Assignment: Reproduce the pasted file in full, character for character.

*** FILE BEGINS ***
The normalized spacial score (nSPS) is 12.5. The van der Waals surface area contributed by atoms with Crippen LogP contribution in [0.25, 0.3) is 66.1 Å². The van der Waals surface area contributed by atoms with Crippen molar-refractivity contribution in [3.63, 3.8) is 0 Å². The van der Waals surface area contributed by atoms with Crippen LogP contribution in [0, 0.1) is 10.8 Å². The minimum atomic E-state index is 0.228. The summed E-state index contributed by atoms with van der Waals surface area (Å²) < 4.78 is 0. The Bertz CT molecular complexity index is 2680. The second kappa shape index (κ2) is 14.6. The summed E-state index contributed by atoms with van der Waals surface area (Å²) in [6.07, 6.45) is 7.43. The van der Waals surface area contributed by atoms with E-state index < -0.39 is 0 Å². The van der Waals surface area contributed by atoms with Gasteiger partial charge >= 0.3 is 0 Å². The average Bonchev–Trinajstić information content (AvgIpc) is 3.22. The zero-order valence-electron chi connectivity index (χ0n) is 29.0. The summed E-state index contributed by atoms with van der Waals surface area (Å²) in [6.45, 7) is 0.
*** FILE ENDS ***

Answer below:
The normalized spacial score (nSPS) is 12.5. The van der Waals surface area contributed by atoms with Crippen LogP contribution in [0.25, 0.3) is 66.1 Å². The van der Waals surface area contributed by atoms with Crippen molar-refractivity contribution in [3.63, 3.8) is 0 Å². The van der Waals surface area contributed by atoms with Crippen LogP contribution in [0, 0.1) is 10.8 Å². The minimum atomic E-state index is 0.228. The summed E-state index contributed by atoms with van der Waals surface area (Å²) < 4.78 is 0. The Bertz CT molecular complexity index is 2680. The second kappa shape index (κ2) is 14.6. The summed E-state index contributed by atoms with van der Waals surface area (Å²) in [6.07, 6.45) is 7.43. The van der Waals surface area contributed by atoms with E-state index < -0.39 is 0 Å². The van der Waals surface area contributed by atoms with Gasteiger partial charge >= 0.3 is 0 Å². The average Bonchev–Trinajstić information content (AvgIpc) is 3.22. The zero-order valence-electron chi connectivity index (χ0n) is 29.0. The summed E-state index contributed by atoms with van der Waals surface area (Å²) in [6.45, 7) is 0.